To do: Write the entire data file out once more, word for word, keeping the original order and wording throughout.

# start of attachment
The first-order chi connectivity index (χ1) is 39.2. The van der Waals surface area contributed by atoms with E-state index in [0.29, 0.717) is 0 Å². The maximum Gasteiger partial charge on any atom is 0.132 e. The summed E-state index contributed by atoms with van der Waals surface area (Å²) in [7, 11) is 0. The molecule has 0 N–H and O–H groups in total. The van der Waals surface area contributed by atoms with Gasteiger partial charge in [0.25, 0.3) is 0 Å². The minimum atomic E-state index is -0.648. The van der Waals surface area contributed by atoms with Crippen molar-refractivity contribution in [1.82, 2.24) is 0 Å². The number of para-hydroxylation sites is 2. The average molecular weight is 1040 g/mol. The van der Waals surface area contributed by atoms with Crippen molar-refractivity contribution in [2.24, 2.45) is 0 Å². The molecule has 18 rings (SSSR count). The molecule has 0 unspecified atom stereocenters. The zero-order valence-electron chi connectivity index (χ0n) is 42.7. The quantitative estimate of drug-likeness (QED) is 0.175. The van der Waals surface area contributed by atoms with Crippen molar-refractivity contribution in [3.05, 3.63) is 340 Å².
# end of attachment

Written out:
The first-order chi connectivity index (χ1) is 39.2. The van der Waals surface area contributed by atoms with E-state index in [0.29, 0.717) is 0 Å². The maximum Gasteiger partial charge on any atom is 0.132 e. The summed E-state index contributed by atoms with van der Waals surface area (Å²) in [7, 11) is 0. The molecule has 0 N–H and O–H groups in total. The van der Waals surface area contributed by atoms with Gasteiger partial charge in [0.25, 0.3) is 0 Å². The minimum atomic E-state index is -0.648. The van der Waals surface area contributed by atoms with Crippen molar-refractivity contribution in [1.82, 2.24) is 0 Å². The number of para-hydroxylation sites is 2. The average molecular weight is 1040 g/mol. The van der Waals surface area contributed by atoms with Crippen molar-refractivity contribution in [2.24, 2.45) is 0 Å². The molecule has 18 rings (SSSR count). The molecule has 0 unspecified atom stereocenters. The zero-order valence-electron chi connectivity index (χ0n) is 42.7. The quantitative estimate of drug-likeness (QED) is 0.175. The van der Waals surface area contributed by atoms with Crippen molar-refractivity contribution in [3.05, 3.63) is 340 Å².